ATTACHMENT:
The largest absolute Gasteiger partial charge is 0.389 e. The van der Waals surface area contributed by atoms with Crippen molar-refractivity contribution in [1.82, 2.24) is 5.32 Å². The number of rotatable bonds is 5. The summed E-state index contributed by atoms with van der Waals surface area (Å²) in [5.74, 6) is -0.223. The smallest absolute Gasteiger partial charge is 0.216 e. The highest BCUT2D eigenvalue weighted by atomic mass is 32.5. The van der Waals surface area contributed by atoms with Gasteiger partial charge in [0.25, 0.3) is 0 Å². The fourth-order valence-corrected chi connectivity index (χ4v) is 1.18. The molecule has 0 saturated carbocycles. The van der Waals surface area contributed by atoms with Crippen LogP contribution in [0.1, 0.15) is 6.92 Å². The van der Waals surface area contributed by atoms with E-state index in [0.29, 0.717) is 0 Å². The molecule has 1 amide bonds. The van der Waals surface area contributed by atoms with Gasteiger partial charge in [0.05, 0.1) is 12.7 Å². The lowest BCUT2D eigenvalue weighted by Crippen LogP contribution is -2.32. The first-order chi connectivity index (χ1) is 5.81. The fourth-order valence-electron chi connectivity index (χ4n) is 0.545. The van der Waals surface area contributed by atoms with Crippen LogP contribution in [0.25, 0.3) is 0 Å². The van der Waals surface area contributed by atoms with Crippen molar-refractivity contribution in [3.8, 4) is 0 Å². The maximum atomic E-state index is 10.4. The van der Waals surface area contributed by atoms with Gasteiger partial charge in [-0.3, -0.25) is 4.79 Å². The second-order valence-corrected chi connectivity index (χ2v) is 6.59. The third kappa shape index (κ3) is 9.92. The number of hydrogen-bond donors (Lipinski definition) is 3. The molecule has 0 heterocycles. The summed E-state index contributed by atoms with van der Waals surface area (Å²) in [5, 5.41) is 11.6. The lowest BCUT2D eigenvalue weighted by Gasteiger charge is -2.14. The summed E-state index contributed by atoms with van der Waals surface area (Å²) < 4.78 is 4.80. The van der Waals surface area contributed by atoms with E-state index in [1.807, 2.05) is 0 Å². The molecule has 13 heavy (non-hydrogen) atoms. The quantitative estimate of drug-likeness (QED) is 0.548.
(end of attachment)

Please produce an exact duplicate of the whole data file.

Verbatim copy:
The largest absolute Gasteiger partial charge is 0.389 e. The van der Waals surface area contributed by atoms with Crippen molar-refractivity contribution in [1.82, 2.24) is 5.32 Å². The number of rotatable bonds is 5. The summed E-state index contributed by atoms with van der Waals surface area (Å²) in [5.74, 6) is -0.223. The smallest absolute Gasteiger partial charge is 0.216 e. The highest BCUT2D eigenvalue weighted by atomic mass is 32.5. The van der Waals surface area contributed by atoms with Gasteiger partial charge in [0.25, 0.3) is 0 Å². The fourth-order valence-corrected chi connectivity index (χ4v) is 1.18. The molecule has 0 saturated carbocycles. The van der Waals surface area contributed by atoms with Crippen LogP contribution in [0.1, 0.15) is 6.92 Å². The van der Waals surface area contributed by atoms with E-state index in [0.29, 0.717) is 0 Å². The molecule has 1 amide bonds. The van der Waals surface area contributed by atoms with Gasteiger partial charge in [0.05, 0.1) is 12.7 Å². The lowest BCUT2D eigenvalue weighted by Crippen LogP contribution is -2.32. The first-order chi connectivity index (χ1) is 5.81. The fourth-order valence-electron chi connectivity index (χ4n) is 0.545. The van der Waals surface area contributed by atoms with Crippen LogP contribution in [0.25, 0.3) is 0 Å². The van der Waals surface area contributed by atoms with Crippen molar-refractivity contribution in [3.8, 4) is 0 Å². The maximum atomic E-state index is 10.4. The van der Waals surface area contributed by atoms with Gasteiger partial charge in [-0.3, -0.25) is 4.79 Å². The second-order valence-corrected chi connectivity index (χ2v) is 6.59. The third kappa shape index (κ3) is 9.92. The number of hydrogen-bond donors (Lipinski definition) is 3. The molecule has 0 heterocycles. The summed E-state index contributed by atoms with van der Waals surface area (Å²) in [5, 5.41) is 11.6. The lowest BCUT2D eigenvalue weighted by Gasteiger charge is -2.14. The summed E-state index contributed by atoms with van der Waals surface area (Å²) < 4.78 is 4.80. The van der Waals surface area contributed by atoms with E-state index in [1.807, 2.05) is 0 Å². The molecule has 13 heavy (non-hydrogen) atoms. The quantitative estimate of drug-likeness (QED) is 0.548.